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Game 42

June 12, 1995 – The Sellout Streak Begins

While the excitement around the team had built through 1994 with the nucleus of the team coming together in a new ballpark, the 1995 team was an absolute juggernaut.

John Harts home-grown talent was finally bearing real fruit. The team featured All-Stars at nearly every position. Solid hitters who would have populated the heart of the order on lesser teams Paul Sorrento and a young Manny Ramirez were often listed 7th or 8th behind mashers like Albert Belle and Jim Thome.

On a Monday night in June 1995, Jacobs Field sold out. In most cities, baseball attendance picks up when school is out for the summer and when folks begin to take vacations. So this was not altogether surprising. What followed was exceptional.

The Indians would go on to win six straight division titles and treat the fans to 44 walkoff wins over the next six years. And the sellouts would continue–455 consecutive regular season home games. Until Game 2 of the 2001 season, a ticket was not available at first pitch.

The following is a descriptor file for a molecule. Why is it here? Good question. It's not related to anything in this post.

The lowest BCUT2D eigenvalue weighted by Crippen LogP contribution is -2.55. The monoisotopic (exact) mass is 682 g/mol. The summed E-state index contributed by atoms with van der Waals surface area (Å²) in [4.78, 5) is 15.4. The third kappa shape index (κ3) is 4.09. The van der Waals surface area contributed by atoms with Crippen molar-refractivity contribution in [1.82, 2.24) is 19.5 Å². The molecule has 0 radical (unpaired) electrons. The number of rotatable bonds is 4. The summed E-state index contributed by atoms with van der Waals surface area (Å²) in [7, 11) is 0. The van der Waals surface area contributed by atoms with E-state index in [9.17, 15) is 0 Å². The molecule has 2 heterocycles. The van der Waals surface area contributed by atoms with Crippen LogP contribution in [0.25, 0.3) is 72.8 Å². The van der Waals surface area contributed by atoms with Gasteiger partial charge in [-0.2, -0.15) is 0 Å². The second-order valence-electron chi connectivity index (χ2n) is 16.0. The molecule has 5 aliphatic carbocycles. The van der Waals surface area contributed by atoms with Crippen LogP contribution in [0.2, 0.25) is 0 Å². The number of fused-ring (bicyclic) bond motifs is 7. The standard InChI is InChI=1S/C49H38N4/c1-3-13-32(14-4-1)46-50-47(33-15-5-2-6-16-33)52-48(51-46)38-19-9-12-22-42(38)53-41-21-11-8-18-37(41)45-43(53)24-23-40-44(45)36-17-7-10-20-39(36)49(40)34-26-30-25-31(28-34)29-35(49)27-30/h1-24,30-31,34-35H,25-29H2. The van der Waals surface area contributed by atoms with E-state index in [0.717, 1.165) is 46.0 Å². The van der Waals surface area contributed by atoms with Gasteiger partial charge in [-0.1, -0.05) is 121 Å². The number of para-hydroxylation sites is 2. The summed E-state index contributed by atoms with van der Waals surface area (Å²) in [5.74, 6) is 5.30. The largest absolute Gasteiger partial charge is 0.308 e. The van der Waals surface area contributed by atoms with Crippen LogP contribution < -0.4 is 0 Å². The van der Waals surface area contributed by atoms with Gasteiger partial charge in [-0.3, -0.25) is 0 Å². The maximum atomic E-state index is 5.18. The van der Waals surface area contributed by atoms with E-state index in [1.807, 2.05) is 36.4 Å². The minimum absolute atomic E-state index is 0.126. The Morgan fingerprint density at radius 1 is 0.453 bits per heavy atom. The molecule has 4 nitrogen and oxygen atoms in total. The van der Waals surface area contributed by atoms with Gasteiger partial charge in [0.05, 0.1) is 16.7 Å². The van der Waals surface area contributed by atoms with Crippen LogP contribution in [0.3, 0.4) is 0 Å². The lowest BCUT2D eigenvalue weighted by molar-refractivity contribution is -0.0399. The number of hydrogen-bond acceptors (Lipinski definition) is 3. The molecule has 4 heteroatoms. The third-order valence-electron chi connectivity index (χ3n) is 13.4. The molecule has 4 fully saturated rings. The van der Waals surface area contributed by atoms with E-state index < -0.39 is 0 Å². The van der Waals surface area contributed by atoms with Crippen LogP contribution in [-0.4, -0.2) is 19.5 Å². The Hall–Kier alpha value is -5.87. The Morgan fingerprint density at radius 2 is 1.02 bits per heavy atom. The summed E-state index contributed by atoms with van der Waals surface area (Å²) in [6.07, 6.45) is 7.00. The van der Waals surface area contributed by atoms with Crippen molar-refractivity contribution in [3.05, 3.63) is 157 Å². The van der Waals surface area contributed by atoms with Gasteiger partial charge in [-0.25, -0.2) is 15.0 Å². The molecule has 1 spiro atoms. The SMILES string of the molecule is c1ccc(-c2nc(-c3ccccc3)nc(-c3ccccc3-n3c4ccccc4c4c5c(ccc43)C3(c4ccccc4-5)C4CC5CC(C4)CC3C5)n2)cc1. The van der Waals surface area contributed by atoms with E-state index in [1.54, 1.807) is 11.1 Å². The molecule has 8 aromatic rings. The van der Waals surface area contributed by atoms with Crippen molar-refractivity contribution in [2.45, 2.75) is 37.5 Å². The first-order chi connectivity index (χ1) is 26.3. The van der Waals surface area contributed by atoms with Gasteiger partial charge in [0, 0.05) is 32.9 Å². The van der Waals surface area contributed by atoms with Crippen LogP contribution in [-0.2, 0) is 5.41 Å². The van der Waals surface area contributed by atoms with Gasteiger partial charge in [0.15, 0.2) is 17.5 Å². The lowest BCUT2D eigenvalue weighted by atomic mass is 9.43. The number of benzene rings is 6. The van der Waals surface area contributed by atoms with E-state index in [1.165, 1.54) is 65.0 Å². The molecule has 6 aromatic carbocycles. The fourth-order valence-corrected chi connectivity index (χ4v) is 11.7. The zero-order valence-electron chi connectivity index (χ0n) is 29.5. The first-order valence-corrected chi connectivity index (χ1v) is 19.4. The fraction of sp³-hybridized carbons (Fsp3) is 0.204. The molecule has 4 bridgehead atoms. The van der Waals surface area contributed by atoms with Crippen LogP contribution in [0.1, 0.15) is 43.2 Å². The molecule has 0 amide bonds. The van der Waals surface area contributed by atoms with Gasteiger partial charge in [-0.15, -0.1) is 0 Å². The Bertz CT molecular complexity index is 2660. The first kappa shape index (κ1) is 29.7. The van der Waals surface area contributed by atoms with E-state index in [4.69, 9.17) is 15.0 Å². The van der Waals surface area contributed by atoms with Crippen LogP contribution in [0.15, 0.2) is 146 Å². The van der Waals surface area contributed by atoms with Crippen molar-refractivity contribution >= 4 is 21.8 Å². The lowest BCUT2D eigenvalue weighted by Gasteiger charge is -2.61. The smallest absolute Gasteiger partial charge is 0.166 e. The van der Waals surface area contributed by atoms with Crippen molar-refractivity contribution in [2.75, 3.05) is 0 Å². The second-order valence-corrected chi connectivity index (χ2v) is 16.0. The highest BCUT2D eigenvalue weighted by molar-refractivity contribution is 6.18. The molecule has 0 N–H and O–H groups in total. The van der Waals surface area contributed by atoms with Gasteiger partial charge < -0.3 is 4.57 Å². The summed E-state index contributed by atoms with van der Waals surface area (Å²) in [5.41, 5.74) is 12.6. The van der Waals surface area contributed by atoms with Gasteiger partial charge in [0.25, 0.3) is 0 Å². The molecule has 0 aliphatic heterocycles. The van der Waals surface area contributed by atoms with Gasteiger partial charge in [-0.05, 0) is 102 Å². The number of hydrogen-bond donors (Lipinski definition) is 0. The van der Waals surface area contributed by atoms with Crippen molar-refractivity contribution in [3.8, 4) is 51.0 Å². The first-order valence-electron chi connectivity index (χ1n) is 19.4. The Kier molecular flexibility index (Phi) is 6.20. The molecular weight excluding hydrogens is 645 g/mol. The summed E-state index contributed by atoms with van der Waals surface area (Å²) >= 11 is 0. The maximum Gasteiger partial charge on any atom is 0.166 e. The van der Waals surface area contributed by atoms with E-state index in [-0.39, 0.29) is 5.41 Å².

Throughout the streak, seats were consistently added to Jacobs Field, bringing it to a peak capacity of 45,569. Some readers may remember the “Auxiliary Bleachers” that sprouted beyond the former picnic patio in center field for a few years. Subsequent renovations have dialed back capacity significantly, with current seating listed at 34,788.

From 1996 to 2001 Tribe attendance was over 3 Million each season. Currently, there are eight major league teams that have never drawn 3 million fans in the course of a season.

So, what happened on June 12, 1995 to kick it all off? Chuck Nagy pitched a solid seven innings, giving up three runs, only one of which was earned. Omar Vizquel drove home Wayne Kirby with a sacrifice hit in the bottom of the third, and the Trbe pulled away in the bottom of the fourth with an RBI double by Eddie Murray, an RBI single by Wayne Kirby, and a walk by Omar Vizquel with the bases loaded to force in a run. Paul Assenmacher and Jose Mesa both pitched 1-2-3 innings in the eighth and ninth to close out the contest. In short, it was the type of game that happened nearly every night for the 1995 squad.

In 2001, Jim Thome commented on the end of the streak, “We appreciate what our fans did to achieve that streak. There were lots of nights when they could have stayed home and watched the game on television, but they came out to the ballpark.”

Baseball Reference Box Score

Honorable Mention: May 16, 2019 – Orioles FARTSLAM Might Be Worst Defensive Play in History

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